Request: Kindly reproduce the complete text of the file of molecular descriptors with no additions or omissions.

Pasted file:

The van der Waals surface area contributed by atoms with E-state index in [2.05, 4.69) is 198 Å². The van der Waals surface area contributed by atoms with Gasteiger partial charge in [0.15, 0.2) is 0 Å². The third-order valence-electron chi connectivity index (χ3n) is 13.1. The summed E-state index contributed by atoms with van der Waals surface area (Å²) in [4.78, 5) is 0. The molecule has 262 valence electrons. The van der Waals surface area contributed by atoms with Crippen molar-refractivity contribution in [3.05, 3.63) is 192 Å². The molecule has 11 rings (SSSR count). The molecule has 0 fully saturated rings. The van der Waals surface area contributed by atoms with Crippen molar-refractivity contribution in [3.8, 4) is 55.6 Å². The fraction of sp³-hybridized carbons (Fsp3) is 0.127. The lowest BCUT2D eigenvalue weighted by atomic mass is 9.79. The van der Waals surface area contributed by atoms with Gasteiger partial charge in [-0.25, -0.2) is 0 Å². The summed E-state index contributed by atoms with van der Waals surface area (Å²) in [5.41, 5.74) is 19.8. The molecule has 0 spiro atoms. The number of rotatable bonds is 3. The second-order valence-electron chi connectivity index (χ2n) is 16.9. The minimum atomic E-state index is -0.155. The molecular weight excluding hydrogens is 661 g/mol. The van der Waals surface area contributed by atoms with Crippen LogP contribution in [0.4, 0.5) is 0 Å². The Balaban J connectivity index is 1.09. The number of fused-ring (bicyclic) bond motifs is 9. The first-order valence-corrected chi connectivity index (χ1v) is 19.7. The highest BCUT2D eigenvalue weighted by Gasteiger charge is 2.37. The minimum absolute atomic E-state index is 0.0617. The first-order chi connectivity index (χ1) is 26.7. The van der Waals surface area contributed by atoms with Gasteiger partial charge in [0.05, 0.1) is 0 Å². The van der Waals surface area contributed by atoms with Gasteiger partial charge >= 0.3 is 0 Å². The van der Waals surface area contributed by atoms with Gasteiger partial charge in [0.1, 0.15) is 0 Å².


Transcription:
The van der Waals surface area contributed by atoms with E-state index in [2.05, 4.69) is 198 Å². The van der Waals surface area contributed by atoms with Gasteiger partial charge in [0.15, 0.2) is 0 Å². The third-order valence-electron chi connectivity index (χ3n) is 13.1. The summed E-state index contributed by atoms with van der Waals surface area (Å²) in [4.78, 5) is 0. The molecule has 262 valence electrons. The van der Waals surface area contributed by atoms with Crippen molar-refractivity contribution in [3.05, 3.63) is 192 Å². The molecule has 11 rings (SSSR count). The molecule has 0 fully saturated rings. The van der Waals surface area contributed by atoms with Crippen molar-refractivity contribution in [3.8, 4) is 55.6 Å². The fraction of sp³-hybridized carbons (Fsp3) is 0.127. The lowest BCUT2D eigenvalue weighted by atomic mass is 9.79. The van der Waals surface area contributed by atoms with Gasteiger partial charge in [-0.25, -0.2) is 0 Å². The summed E-state index contributed by atoms with van der Waals surface area (Å²) in [5.41, 5.74) is 19.8. The molecule has 0 spiro atoms. The number of rotatable bonds is 3. The second-order valence-electron chi connectivity index (χ2n) is 16.9. The minimum atomic E-state index is -0.155. The molecular weight excluding hydrogens is 661 g/mol. The van der Waals surface area contributed by atoms with Crippen LogP contribution in [0.4, 0.5) is 0 Å². The Balaban J connectivity index is 1.09. The number of fused-ring (bicyclic) bond motifs is 9. The first-order valence-corrected chi connectivity index (χ1v) is 19.7. The highest BCUT2D eigenvalue weighted by Gasteiger charge is 2.37. The minimum absolute atomic E-state index is 0.0617. The first-order chi connectivity index (χ1) is 26.7. The van der Waals surface area contributed by atoms with Gasteiger partial charge in [0.05, 0.1) is 0 Å². The van der Waals surface area contributed by atoms with Gasteiger partial charge >= 0.3 is 0 Å². The van der Waals surface area contributed by atoms with Gasteiger partial charge in [0.1, 0.15) is 0 Å².